2022 DSNWK News


DSNWK Celebrates Successes at Awards Luncheon

Developmental Services of Northwest Kansas hosted its annual awards luncheon in Hays on October 18th. Awards were given throughout the afternoon to staff, persons served, and community members. The first awards of the afternoon were given to employees of DSNWK for their years of service. Those staff recognized and listed by location, were:

Atwood - Neva Holub

Hays - Annette Anschutz, Karli Beck, Carol Bedore, Joshua Bieker, Karen Edwards, Shae Jerome, Darcy Kaiser, Alison Krier, Wade Kruse, Tiara Lawson, Dilene Reinhardt, Lisa Raudis, Scott Stults, Audrey Ummel

Hill City - Dawn Bell

Hoxie - Debbie Klaver

Norton - Kylee Ford, Ward Grammon, Bethany Wollard

Russell - Rita Avila, Robin Barrett, Anita Gerhardt, Samantha Rees

Stockton - Emily Jackson, Mary Wise

Recognition was made to seven people who retired from DSNWK over the past year. They were; Mary Ahlemeyer and Lisa Shearer of Norton, Roger Prideaux and Beverly Drain of Atwood, Greg Askins, and Patti Hoffman of Hays and Aida LeClaire of Hill City.

Special recognition was also paid to two staff members for their outstanding work with persons with disabilities. Nolan Schuckman of Hays and Martina Urban of Atwood were each presented with the Employee of the Year Award.

Two $100 scholarship awards were presented to Kristen King and Savannah Rose who are attending Colby Community College. This award was given from the Jerelyn Becker Memorial Scholarship Fund for employees studying in higher education in a field related to serving people with developmental disabilities.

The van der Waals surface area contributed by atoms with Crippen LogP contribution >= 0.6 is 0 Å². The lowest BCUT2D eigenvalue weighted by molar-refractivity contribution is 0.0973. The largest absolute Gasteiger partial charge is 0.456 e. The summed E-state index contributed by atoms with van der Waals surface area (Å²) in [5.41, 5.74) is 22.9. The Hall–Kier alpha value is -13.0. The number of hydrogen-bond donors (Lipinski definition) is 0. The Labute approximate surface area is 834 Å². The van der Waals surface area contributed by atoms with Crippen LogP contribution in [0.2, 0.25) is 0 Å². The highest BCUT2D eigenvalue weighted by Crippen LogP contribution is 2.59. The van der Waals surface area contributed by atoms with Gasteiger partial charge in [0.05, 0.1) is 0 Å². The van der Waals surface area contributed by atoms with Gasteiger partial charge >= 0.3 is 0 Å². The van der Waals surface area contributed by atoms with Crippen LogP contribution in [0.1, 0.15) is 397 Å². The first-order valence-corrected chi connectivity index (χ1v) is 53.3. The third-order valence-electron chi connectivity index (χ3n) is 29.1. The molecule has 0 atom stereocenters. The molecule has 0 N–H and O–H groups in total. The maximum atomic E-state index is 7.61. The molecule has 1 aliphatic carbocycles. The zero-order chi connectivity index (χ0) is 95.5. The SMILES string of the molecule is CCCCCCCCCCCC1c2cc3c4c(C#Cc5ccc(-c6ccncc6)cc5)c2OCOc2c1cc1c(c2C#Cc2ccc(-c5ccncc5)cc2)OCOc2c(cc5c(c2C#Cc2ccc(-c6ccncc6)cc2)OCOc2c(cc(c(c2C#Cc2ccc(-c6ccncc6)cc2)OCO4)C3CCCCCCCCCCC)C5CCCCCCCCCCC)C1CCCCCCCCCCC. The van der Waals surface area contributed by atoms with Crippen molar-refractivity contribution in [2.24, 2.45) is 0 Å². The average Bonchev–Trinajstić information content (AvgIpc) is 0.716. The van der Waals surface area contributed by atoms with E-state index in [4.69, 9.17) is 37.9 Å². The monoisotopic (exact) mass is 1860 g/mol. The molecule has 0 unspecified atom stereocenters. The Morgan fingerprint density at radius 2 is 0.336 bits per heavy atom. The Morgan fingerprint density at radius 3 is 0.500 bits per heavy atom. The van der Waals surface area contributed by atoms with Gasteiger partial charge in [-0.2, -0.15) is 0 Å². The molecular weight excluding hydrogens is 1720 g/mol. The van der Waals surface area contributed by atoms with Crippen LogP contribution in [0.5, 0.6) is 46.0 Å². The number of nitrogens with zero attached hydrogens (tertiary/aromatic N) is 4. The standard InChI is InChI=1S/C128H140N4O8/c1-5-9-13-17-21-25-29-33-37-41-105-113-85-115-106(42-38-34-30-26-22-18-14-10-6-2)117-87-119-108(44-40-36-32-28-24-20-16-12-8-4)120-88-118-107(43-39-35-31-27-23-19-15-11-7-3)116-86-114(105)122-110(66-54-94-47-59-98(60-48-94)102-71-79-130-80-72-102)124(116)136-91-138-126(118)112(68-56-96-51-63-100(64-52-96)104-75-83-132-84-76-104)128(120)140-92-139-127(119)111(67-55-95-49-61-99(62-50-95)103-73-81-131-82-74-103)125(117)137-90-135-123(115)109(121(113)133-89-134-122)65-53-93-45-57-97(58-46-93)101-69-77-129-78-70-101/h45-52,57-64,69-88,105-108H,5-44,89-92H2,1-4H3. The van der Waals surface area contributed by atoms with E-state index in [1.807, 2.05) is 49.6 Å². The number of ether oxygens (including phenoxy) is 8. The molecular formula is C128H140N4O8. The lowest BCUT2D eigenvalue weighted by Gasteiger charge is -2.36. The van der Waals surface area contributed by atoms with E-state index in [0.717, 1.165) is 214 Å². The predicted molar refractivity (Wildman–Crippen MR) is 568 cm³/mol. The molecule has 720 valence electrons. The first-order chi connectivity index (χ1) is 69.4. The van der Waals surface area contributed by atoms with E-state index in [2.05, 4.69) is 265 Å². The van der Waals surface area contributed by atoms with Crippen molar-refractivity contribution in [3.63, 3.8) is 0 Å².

Several awards were given to individuals served by DSNWK for achievement through employment. Those receiving awards and listed by location were:

Hays - Ethan Asuncion, Justin Boden, Stephanie Bohonicky, Todd Chaney, Kacey Dannels, Lakin Eckroat, Josh Finger, Hunter Flinn, Tara Herrman, Jeanne Jones, Joshua Leiker, Raylynn Lumpkin, Justin Manly, Trudi Mapes, Billie Powell, Travian Price, Kylie Reddig, Eric Rome, Joshua Rupe, Theron Schmidt, Brooke Schroeder

Hill City - Adrian Wolf

Recognition was given to Marie Brier of Hays who retired after 32 years of continuous employment in the community

DSNWK presented two Individual Achievement Awards to individuals served by DSNWK. Anthony Burgess of Russell and Ethan Kuhlmann of Hays were presented these awards which go each year to one youth and one adult who have shown tremendous individual progress throughout the year.

Awards were presented to members of area communities during the afternoon. The Arc of Central Plains in Hays received DSNWK's Employer of the Year Award for their outstanding support of people with disabilities in the workforce. The Community Support Award was presented to Amy Schmierbach of Hays for her outstanding support to individuals served by DSNWK through her Collaborative Arts Project. Recognition was made to volunteer Becky Vickers of Hoxie with DSNWK’s Good Neighbor Award. Vickers has donated countless hours of her time to supporting those served at DSNWK’s Hoxie program.

Finally, DSNWK recognized two long time supporters of DSNWK for their support with it’s Vision of Hope Awards. Gary and Pat Albrecht and Dave and Yeyette Houfek, both of Hays were honored. DSNWK paid tribute to both of these couples for their outstanding support over the years for those with intellectual and developmental disabilities.


DSNWK receives Dane G. Hansen Foundation grant

Developmental Services of Northwest Kansas is grateful to announce a grant award of $100,000 from Dane G. Hansen Foundation to benefit three of their group living locations.